Sometimes you can have too much of a good thing. As we approach an hour-and-a-half of standing in one of London's most attractive courtyards, this conscientious performer introduces his backing singers and six-man band with an admittedly much-deserved rap for each. Hard to recall now that gigs by US hip-hop acts used to be about poor sound and slovenly stagecraft.
This comes after a stunning version of Lupe Fiasco's biggest hit, "Superstar", which could have been a superb closer, though we should have been warned by a rambling interlude about how Fiasco has grown fond of London after his first wearying club PAs. Now he's back, in a three-piece suit, with a full-on show that rarely lets up in energy.
Fiasco certainly has enough crowd-pleasers to draw on, beginning with 2006's glittering debut album, Food & Liquor, which showed him following in Kanye West's hook-laden, yet conscious, footsteps. Early this year, he returned with his partly conceptual The Cool, which has baffled as much as enthralled.
Tonight, though, Fiasco cuts through its metaphysical allusions and a number of his own images, namely the teetotal nerd and the reluctant rapper down on the genre's materialism. Instead we get a fist-pumping head-banger who wields his mic stand like a rock star, the 26-year-old making up for lost time now he's in the spotlight. He softens us up with the easy-going rhymes from his debut, before unleashing more extreme fare. Fiasco hams the opening bars of "Daydreamin'", before his band steamhammer the sampled strings. There is a needle-sharp a cappella version of "The Coolest", and you can still savour his smartest rhymes on "Dumb It Down".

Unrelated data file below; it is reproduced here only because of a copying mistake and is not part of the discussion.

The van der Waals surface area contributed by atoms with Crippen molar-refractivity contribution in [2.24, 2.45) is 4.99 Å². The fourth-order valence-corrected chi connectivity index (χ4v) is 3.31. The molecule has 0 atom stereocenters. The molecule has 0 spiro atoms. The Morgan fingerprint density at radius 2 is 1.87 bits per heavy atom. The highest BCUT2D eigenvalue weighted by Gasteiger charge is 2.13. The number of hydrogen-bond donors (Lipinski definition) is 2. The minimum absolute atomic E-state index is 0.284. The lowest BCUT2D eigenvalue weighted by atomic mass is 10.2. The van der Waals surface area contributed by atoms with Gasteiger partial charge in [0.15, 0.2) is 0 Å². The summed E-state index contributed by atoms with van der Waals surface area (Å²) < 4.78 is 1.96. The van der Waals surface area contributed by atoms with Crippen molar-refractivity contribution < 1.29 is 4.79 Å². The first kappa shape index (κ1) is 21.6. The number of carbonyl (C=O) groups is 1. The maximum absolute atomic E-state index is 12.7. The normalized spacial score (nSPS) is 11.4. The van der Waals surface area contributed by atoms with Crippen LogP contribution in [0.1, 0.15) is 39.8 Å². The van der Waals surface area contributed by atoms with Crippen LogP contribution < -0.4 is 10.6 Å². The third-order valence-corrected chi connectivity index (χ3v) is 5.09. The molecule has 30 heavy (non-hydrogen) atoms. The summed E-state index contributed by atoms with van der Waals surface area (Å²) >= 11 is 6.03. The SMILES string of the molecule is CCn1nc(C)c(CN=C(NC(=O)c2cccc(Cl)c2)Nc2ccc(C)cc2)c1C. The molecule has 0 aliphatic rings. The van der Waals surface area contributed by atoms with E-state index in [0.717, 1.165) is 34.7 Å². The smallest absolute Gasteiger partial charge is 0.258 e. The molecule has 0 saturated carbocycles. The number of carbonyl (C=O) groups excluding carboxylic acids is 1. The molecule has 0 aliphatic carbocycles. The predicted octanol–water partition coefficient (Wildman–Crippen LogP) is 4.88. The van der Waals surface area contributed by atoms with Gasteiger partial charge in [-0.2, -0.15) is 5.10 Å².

Sarah Green is a fiercely powerful co-vocalist on several numbers, making the kitchen-sink drama of "He Say She Say" her own. This versified take on Barack Obama's call for greater responsibility now becomes pure catharsis on her part, while Matthew Santos, the crooner of the chorus on "Superstar", sounds like a West End musical try-out who took a wrong turn. Behind them, Fiasco's band leap ably from Motown soul to crunching funk metal via insidious electrofunk. Between songs, they partake of pointless jazz interludes that usually lead swiftly into the next number, unless Fiasco begins to ramble. The only song that bombs is "Paris, Tokyo", a simpering travelogue that helps give The Cool its uneven quality.
With political messages and reportage buried under Fiasco's sure showmanship, the bar for hip-hop performance has truly been raised.Reuse content